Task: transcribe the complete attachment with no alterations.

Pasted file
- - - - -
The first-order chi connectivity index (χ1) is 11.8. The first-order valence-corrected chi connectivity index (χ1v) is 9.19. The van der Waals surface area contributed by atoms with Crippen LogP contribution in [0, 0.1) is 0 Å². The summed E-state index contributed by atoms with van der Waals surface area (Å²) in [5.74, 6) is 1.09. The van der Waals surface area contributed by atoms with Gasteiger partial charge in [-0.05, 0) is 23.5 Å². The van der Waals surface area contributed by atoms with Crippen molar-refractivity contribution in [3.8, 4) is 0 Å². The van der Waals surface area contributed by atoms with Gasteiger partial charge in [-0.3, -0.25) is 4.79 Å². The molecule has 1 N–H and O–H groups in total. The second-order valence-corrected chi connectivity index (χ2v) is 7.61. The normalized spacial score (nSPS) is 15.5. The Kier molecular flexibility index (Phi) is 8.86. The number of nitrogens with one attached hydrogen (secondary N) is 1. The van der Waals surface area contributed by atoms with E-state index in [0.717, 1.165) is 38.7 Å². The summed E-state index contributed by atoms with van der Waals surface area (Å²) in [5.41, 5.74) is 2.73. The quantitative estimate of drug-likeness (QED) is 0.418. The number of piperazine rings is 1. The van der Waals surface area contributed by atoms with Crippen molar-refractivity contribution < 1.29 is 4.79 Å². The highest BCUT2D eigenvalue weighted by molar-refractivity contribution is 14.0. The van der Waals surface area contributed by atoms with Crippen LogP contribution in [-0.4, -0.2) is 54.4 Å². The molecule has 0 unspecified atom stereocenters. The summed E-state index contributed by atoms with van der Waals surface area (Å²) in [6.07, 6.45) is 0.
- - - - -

The first-order chi connectivity index (χ1) is 11.8. The first-order valence-corrected chi connectivity index (χ1v) is 9.19. The van der Waals surface area contributed by atoms with Crippen LogP contribution in [0, 0.1) is 0 Å². The summed E-state index contributed by atoms with van der Waals surface area (Å²) in [5.74, 6) is 1.09. The van der Waals surface area contributed by atoms with Gasteiger partial charge in [-0.05, 0) is 23.5 Å². The van der Waals surface area contributed by atoms with Crippen molar-refractivity contribution in [3.8, 4) is 0 Å². The van der Waals surface area contributed by atoms with Gasteiger partial charge in [-0.3, -0.25) is 4.79 Å². The molecule has 1 N–H and O–H groups in total. The second-order valence-corrected chi connectivity index (χ2v) is 7.61. The normalized spacial score (nSPS) is 15.5. The Kier molecular flexibility index (Phi) is 8.86. The number of nitrogens with one attached hydrogen (secondary N) is 1. The van der Waals surface area contributed by atoms with E-state index in [0.717, 1.165) is 38.7 Å². The summed E-state index contributed by atoms with van der Waals surface area (Å²) in [5.41, 5.74) is 2.73. The quantitative estimate of drug-likeness (QED) is 0.418. The number of piperazine rings is 1. The van der Waals surface area contributed by atoms with Crippen molar-refractivity contribution < 1.29 is 4.79 Å². The highest BCUT2D eigenvalue weighted by molar-refractivity contribution is 14.0. The van der Waals surface area contributed by atoms with Crippen LogP contribution in [-0.4, -0.2) is 54.4 Å². The molecule has 0 unspecified atom stereocenters. The summed E-state index contributed by atoms with van der Waals surface area (Å²) in [6.07, 6.45) is 0.